Bradley Associates China

Bradley Associates China

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  • THERE HAS BEEN much talk about how rapid growth markets (RGMs) are expected to be the drivers of the global economy over the next decade. RGMs are countries that emerged from the 2008 recession with minimum damage and which project significant growth. They include a number of economies from the Asia Pacific region. While this is certainly cause for cautious optimism, it also raises the concern that the pressure for these markets to generate growth may also increase the risk of fraud, bribery, and corruption.

    The Ernst & Young Asia Pacific Fraud Survey Report 2013, released just last Sept. 26, indicates that while many companies in the region have created, or are in the process of creating, policies and procedures to deal with fraud, bribery and corruption, there is often a disconnect in the local application of, and compliance with, these policies. The report surveyed top executives from Australia and New Zealand, China, Indonesia, Malaysia, Singapore, South Korea and Vietnam. While the Philippines was not included in the survey, there are many important lessons that local executives can glean from the report. It complements government’s current anti-corruption stance and a similar drive in the private sector for more transparency and integrity in dealing with government.

    Here are some of the key perceptions presented in the recent fraud survey report:

    Analysts are beginning to see a slowdown in Asia Pacific economies. Companies are starting to face budget restrictio...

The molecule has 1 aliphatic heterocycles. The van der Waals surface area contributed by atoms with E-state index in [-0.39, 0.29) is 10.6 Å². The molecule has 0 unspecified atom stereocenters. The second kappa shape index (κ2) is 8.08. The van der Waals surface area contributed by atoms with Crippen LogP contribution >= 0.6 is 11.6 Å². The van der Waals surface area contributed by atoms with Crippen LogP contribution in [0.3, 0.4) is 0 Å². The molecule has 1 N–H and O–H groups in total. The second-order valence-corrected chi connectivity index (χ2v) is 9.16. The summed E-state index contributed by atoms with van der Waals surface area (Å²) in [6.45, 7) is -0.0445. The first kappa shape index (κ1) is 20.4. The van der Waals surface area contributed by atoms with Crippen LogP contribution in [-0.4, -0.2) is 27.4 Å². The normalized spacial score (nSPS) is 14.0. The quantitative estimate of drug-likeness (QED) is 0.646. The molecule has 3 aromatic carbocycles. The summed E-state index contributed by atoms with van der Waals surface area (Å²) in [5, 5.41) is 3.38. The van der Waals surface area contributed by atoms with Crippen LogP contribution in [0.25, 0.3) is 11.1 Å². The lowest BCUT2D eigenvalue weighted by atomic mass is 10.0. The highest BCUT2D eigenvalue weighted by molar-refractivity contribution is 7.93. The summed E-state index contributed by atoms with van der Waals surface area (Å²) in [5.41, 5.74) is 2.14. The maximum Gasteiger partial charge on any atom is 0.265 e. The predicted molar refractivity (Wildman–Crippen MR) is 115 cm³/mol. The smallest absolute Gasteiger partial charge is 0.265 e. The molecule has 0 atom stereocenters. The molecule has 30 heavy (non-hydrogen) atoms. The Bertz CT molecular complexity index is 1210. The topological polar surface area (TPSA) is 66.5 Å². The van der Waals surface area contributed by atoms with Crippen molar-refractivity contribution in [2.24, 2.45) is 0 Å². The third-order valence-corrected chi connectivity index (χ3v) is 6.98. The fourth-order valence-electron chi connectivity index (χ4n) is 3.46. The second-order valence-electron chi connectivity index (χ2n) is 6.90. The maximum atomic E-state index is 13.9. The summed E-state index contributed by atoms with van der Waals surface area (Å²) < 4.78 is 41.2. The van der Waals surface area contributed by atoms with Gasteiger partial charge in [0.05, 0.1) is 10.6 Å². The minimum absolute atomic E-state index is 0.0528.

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    FRANKFURT — The newly named chief executive of Siemens has promised to restore stability to the company that symbolizes German engineering and electronics prowess. But he also issued a warning that could bode ill for the euro zone economy: Don’t count on China.

    Only hours after his predecessor was toppled because of operational problems and declining profit at the German industrial giant, Joe Kaeser, a Siemens insider promoted to the top job on Wednesday, warned that China could take longer than expected to resume its rapid growth. China is a crucial market for Siemens and hundreds of other European companies, and a continued slowdown there could delay recovery of the euro zone.

    “The economic reorientation of China will take time,” Mr. Kaeser said at a news conference at Siemens headquarters in Munich.

    The comments by Mr. Kaeser, who has worked at Siemens since 1980 and previously was chief financial officer, came only hours after the Siemens supervisory board named him to replace Peter Löscher, who took the blame for the mixed financial results also announced Wednesday.

    The faltering Chinese economy has become a major concern for Europe and especially Germany. While Germany’s most important trading partners remain the United States and other European countries, demand from China and other developing nations has in recent years grown much faster and has compensated for weakness in the traditional markets.

    “Given Germany’s higher dependence on the emerg...

Bradley Associates Post Code BA 34911414218: New Siemens Chief Sees Weakness in China

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